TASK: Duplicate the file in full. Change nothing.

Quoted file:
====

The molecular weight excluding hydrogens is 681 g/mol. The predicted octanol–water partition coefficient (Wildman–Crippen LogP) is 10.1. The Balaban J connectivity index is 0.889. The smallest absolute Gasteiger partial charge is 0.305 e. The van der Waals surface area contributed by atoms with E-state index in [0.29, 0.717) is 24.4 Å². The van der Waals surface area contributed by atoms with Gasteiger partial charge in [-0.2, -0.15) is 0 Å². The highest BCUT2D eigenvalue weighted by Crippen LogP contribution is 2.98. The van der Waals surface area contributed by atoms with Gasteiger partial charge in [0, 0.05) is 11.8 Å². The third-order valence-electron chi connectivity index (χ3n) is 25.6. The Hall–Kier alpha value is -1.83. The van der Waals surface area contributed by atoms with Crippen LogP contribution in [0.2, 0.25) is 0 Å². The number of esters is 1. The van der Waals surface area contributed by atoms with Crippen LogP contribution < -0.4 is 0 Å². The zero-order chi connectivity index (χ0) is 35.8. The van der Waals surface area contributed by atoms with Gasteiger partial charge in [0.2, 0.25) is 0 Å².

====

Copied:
The molecular weight excluding hydrogens is 681 g/mol. The predicted octanol–water partition coefficient (Wildman–Crippen LogP) is 10.1. The Balaban J connectivity index is 0.889. The smallest absolute Gasteiger partial charge is 0.305 e. The van der Waals surface area contributed by atoms with E-state index in [0.29, 0.717) is 24.4 Å². The van der Waals surface area contributed by atoms with Gasteiger partial charge in [-0.2, -0.15) is 0 Å². The highest BCUT2D eigenvalue weighted by Crippen LogP contribution is 2.98. The van der Waals surface area contributed by atoms with Gasteiger partial charge in [0, 0.05) is 11.8 Å². The third-order valence-electron chi connectivity index (χ3n) is 25.6. The Hall–Kier alpha value is -1.83. The van der Waals surface area contributed by atoms with Crippen LogP contribution in [0.2, 0.25) is 0 Å². The number of esters is 1. The van der Waals surface area contributed by atoms with Crippen LogP contribution < -0.4 is 0 Å². The zero-order chi connectivity index (χ0) is 35.8. The van der Waals surface area contributed by atoms with Gasteiger partial charge in [0.2, 0.25) is 0 Å².